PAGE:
Monday 18 July 2011

The Law of the Sod and a Page of Unintentional Irony

I really should have known better! My plans for the Sunday play test of the 'Jutlandised' naval war game rules failed (once again) to materialise in the face of some family stuff which took longer to tackle than first envisaged. This was unexpected (and quite tiring) but was quite rewarding in its own way so certainly not all bad.

I was able though, with the time that was available, to complete the draft revisions to the rules and to clear my thoughts of a couple of sticking points that were troubling me in connection with gunnery. This is now clarified to my satisfaction and so I am all set to run the test at the first opportunity. Having opted to use ship specifications straight out of the book' rather than converting historical data into factors for weaponry has been a major time saver - the only conversion now required is that of speed into hexes as all guns are used as they are e.g. an undamaged QE class battleship will fire with 8 x 15" on a broadside rather than an assigned factor. This will sound much more realistic during the heat of battle and so has far more historical resonance! A small point to be sure but it does also mean that knocking up ship damage record cards will be a lot easier (and faster).

Whilst completing the revisions to the draft I pondered further on the question of the play test and when I would be able to fit it in as normally even a small action requires a certain amount of setting up to run - and this usually not something I like to tackle during the week due to time constraints.

The answer came in one of those occasional flashes of inspiration I have. Many years ago, back in the early 1980's, I used to take part in a number of role playing games. As part of this phase I acquired a number of pads of hexed paper - used for mapping locations where the action was being undertaken and such like (I even ran a few such games and it was quite good fun at the time). I still have these pads and the hexes are in two sizes. The first used standard board game sized hexes of roughly half an inch across whilst the second used one inch across the hex flat sides. Both pads are A4 in size.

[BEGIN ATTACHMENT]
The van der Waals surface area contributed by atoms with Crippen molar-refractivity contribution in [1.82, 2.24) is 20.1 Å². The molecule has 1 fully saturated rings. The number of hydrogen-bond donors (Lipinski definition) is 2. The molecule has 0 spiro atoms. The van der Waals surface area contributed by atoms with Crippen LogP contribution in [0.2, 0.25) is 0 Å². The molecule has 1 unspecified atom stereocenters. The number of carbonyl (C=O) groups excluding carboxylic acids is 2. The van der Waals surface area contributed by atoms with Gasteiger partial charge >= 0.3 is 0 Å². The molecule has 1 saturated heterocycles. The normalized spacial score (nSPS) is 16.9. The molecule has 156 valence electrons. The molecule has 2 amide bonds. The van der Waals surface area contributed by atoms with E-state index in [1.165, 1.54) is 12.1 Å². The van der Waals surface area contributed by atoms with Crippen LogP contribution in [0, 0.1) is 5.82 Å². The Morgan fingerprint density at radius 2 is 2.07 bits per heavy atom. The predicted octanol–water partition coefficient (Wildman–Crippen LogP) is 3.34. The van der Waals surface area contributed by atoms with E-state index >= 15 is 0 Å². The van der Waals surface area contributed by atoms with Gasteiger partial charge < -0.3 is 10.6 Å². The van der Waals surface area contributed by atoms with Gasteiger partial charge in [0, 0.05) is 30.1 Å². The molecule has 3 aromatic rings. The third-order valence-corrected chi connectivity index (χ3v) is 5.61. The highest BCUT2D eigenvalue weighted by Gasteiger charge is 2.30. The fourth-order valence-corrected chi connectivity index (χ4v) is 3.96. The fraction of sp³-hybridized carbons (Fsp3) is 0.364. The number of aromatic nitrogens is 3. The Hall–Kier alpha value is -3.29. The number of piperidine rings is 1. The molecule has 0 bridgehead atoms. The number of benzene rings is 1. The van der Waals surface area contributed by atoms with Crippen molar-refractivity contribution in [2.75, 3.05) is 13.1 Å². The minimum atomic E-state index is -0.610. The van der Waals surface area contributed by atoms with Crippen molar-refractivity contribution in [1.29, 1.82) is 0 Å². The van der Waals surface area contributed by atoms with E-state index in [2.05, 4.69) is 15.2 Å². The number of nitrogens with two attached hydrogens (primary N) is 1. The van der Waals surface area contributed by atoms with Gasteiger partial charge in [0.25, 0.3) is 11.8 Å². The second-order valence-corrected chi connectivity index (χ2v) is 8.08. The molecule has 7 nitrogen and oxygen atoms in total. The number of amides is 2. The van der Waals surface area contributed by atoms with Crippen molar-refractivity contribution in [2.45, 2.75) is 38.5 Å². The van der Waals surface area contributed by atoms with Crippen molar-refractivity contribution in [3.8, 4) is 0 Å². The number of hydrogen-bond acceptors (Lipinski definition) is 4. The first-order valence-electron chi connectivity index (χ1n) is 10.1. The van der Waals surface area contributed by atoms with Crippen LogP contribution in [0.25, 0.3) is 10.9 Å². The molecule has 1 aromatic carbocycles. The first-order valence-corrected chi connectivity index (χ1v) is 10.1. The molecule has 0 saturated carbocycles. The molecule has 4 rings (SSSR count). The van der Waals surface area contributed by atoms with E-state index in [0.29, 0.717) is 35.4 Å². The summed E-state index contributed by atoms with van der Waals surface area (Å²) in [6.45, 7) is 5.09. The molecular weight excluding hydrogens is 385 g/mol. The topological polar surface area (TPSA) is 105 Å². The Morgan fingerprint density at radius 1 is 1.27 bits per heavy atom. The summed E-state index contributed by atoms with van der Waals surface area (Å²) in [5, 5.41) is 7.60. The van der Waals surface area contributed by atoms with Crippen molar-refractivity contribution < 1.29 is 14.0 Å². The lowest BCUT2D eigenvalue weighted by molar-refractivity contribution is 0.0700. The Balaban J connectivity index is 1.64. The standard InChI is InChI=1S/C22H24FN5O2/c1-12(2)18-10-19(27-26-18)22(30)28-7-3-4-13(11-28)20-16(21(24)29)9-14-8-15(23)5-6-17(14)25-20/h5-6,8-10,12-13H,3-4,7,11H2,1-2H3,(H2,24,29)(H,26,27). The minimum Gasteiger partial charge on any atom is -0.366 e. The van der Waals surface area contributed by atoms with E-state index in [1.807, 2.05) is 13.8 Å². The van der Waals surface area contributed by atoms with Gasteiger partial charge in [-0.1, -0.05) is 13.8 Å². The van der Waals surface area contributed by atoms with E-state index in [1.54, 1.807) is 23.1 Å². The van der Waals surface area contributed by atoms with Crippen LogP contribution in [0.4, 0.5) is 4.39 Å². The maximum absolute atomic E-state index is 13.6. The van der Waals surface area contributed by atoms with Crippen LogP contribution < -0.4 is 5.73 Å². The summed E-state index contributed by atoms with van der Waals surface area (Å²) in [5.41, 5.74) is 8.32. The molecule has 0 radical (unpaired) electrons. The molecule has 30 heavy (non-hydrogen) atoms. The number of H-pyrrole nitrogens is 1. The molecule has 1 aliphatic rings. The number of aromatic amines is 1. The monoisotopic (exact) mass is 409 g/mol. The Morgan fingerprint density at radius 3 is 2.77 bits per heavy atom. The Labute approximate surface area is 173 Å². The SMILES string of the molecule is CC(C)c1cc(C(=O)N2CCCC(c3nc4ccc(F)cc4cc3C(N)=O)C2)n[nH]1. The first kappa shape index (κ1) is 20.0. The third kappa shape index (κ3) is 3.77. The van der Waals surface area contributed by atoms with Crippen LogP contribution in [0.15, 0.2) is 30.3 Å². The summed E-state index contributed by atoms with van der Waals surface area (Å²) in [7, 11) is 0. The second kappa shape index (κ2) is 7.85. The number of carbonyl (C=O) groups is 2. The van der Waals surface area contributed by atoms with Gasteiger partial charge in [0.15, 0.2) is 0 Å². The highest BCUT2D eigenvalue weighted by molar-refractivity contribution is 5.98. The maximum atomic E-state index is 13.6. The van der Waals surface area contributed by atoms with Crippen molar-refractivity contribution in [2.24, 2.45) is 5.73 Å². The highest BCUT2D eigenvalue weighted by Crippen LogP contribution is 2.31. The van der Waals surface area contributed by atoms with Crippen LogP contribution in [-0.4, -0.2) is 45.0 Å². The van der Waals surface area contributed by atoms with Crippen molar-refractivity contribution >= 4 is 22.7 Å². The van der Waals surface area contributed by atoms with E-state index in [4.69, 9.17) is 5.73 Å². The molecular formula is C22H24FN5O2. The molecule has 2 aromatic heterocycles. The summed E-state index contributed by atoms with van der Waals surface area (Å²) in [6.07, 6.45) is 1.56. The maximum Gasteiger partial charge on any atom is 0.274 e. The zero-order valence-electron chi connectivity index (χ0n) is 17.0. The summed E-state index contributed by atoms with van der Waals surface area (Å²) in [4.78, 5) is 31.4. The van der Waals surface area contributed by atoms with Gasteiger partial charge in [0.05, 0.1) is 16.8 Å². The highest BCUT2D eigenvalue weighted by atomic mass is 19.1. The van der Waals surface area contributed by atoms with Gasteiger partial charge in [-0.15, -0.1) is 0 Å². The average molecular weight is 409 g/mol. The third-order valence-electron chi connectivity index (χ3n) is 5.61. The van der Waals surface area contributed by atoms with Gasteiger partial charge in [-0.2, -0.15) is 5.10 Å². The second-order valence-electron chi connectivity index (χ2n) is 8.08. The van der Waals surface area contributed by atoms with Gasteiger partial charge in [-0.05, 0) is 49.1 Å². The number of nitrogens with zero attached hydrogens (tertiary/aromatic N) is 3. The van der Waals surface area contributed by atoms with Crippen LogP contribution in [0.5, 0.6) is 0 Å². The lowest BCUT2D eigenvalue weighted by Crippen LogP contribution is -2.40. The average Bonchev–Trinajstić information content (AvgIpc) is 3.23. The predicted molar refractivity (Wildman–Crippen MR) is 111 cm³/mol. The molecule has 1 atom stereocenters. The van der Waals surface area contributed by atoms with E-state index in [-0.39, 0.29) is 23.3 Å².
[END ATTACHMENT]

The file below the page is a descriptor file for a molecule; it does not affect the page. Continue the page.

I had planned to use these pads for designing scenarios and for plotting moves (a la Jutland) or even for campaigns but I suddenly thought - why not use them for testing the rules out on rather than setting up the table with Hexon tiles and models?

The larger of two pads has an area of 7 by 11 hexes - a little smaller than my preferred 8 by 12 but absolutely fine otherwise. Obviously I have no ship models of that size but for testing purposes that does not matter as I have plenty of material that could easily be used for ship counters. In this case I have opted for using small wooden blocks with the ship name or some other identifier stuck on the top via a sticky label. Counters from any one of a number of board games could also be used - they do not have to be anything fancy; merely identifiable as whatever ships are being used for the test.

In the interests of saving time I plan to take this set up to work to use it during my lunch hour in a quiet corner of a coffee shop or a pub somewhere in the city. It will not take up a huge amount of space and I can certainly live with the odd looks I may receive when rolling a dice on the table and moving pieces of card/blocks of wood or whatever else I opt to use for the ships!

The irony is of course the fact that this is truly a 'Portable Naval Wargame', albeit merely the test bed for the rules!

PS The swampy bayous were also revisited - more of which in due course....


Peter Douglas said...

Odd looks from family member?? Isn't that a badge of honour? Isn't your goal as a dad to embarrass your spouse/kids?

What am I missing?


David Crook said...

Hi Peter,

I agree entirely with the concept of embarrassing the offspring/spouse at every opportunity but in this I was referring to the strange looks I will be getting whilst gaming in a public place!

All the best,